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Chicago high-rise fire injures 37


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Fire burns Monday on the 29th floor of a Chicago building.
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CHICAGO, Illinois (CNN) -- A fire in a downtown high-rise building injured 37 people, a Chicago Fire Department spokesman said late Monday.

The fire in the LaSalle Bank building in Chicago's Loop started around 6:30 p.m. (7:30 p.m. ET) on the building's 29th floor, authorities said. The blaze spread to the building's 30th floor before it was extinguished. Its cause remained unknown.

Twenty-two firefighters were among those injured, and four of them were in serious condition, Fire Department spokesman Larry Langford said. Most injuries were the result of smoke inhalation, he said.

"There is heavy smoke throughout the building," Langford said as fire crews battled the flames. "We have no specific reports of people trapped, but we are doing a floor-by-floor search of the building."

Jim Rubens, who was working on the 36th floor, said fire crews reached his group and told them to exit down a stairwell in the smoke-filled building.

"All the floors are filled with smoke," Rubens told local reporters, his face and mustache smeared with soot. "The smoke was coming in from the vents."

He said he went down the stairwell with 12 people, with everyone trying to stay as low as possible covering their mouths: "At one point, it was almost impossible to breathe, and they just kept screaming, 'Keep going, keep going.' And everybody kept going."

He said some of his friends remained on the 35th floor.

The fire started on the 29th floor and spread horizontally across it. Video from the scene showed bright orange flames raging through at least 11 windows, which were blown out and belching smoke.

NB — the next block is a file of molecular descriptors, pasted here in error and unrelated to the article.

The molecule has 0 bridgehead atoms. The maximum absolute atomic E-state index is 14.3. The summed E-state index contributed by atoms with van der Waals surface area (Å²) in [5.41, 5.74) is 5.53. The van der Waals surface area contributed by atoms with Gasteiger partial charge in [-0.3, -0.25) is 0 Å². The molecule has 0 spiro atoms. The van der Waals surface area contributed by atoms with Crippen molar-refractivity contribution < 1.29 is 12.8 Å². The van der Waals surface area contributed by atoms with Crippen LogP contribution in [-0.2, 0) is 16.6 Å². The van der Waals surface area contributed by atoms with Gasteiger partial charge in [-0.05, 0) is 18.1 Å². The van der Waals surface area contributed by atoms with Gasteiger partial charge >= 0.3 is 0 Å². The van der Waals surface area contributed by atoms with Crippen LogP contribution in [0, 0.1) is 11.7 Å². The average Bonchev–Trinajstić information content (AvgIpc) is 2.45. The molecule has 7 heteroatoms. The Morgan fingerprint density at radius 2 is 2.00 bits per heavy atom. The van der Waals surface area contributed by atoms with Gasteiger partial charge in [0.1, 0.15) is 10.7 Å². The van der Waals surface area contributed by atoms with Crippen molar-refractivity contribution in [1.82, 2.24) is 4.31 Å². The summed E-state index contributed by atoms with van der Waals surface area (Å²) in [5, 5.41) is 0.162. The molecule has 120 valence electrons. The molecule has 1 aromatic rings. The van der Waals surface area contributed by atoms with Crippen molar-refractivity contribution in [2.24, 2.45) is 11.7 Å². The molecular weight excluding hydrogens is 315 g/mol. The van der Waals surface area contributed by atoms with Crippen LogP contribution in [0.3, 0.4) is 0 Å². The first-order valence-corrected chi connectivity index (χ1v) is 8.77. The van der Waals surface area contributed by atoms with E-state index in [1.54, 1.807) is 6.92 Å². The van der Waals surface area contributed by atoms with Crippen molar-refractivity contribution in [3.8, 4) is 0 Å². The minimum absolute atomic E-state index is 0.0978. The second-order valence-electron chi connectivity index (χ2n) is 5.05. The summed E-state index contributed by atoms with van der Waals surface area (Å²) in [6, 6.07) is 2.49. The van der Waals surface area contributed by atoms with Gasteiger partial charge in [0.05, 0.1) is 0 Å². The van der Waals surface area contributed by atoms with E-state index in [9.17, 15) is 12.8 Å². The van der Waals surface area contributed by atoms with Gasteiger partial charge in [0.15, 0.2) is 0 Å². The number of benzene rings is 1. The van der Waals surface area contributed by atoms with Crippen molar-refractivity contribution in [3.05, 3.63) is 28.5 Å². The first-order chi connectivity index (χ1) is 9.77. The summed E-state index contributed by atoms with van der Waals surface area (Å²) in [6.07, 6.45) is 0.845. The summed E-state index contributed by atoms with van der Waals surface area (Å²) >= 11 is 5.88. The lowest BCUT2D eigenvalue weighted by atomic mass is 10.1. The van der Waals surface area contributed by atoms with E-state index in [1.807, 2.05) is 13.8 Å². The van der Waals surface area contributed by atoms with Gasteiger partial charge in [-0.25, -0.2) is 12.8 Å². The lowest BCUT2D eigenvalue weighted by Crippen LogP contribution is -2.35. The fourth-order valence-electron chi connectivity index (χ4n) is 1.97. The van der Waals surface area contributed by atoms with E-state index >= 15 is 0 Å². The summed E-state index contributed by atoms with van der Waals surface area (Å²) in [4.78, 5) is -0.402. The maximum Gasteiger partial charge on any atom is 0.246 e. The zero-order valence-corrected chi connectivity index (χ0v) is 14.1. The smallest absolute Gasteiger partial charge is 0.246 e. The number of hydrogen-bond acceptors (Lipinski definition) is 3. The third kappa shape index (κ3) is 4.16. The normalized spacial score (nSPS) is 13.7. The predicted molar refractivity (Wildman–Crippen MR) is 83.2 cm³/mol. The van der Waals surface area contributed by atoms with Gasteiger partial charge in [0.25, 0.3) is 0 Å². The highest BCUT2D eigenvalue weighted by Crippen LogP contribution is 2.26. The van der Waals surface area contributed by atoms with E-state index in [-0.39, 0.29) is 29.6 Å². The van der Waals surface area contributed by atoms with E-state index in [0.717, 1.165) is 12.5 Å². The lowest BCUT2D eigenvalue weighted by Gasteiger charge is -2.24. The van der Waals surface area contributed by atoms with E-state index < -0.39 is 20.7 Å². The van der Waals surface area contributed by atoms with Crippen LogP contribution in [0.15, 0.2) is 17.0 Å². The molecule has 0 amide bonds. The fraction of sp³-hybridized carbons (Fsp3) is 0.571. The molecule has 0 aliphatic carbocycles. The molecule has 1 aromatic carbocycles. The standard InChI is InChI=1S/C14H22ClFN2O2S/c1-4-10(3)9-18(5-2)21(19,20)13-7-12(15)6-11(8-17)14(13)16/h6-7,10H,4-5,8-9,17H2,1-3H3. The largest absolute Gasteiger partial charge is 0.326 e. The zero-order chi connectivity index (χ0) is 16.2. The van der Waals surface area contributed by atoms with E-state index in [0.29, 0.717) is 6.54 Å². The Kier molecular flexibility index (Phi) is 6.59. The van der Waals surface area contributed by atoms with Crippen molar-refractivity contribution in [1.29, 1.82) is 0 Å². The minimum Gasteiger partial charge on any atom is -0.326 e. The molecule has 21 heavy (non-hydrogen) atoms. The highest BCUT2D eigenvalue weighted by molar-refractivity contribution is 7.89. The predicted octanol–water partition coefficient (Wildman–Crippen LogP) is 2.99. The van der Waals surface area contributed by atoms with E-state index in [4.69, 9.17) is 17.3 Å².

Bank employee Paul Sawyer said workers on the lower floors were told to leave about 10 minutes after the first alarms went off.

Tom Lia of the city's fire sprinkler advisory board told CNN affiliate WLS that the building was not outfitted with fire sprinklers. The building is equipped with a pump system to allow firefighters to get enough water to upper floors to fight fires, he said.

Dozens of police, fire and other emergency crews raced to the scene, cordoning off the streets around the building. Some emergency personnel checked rooms in the lower floors for people who might still be inside.

The 45-story art deco building was completed in 1934, and houses bank and law offices. It was built on the site of one of the world's first skyscrapers, the Home Insurance Building, which was destroyed so the LaSalle building could be built.

The fire comes a little more than a year after a blaze on the 12th floor of the Cook County administration building, which killed six people who had been trapped in a stairwell. (Full story)

An independent report found numerous problems contributed to the deaths, including a lack of automatic sprinklers and ineffective search-and-rescue operations by Chicago firefighters.

City officials put several measures in place after that fire, including setting up a rapid-ascent team to deal with high-rise blazes.


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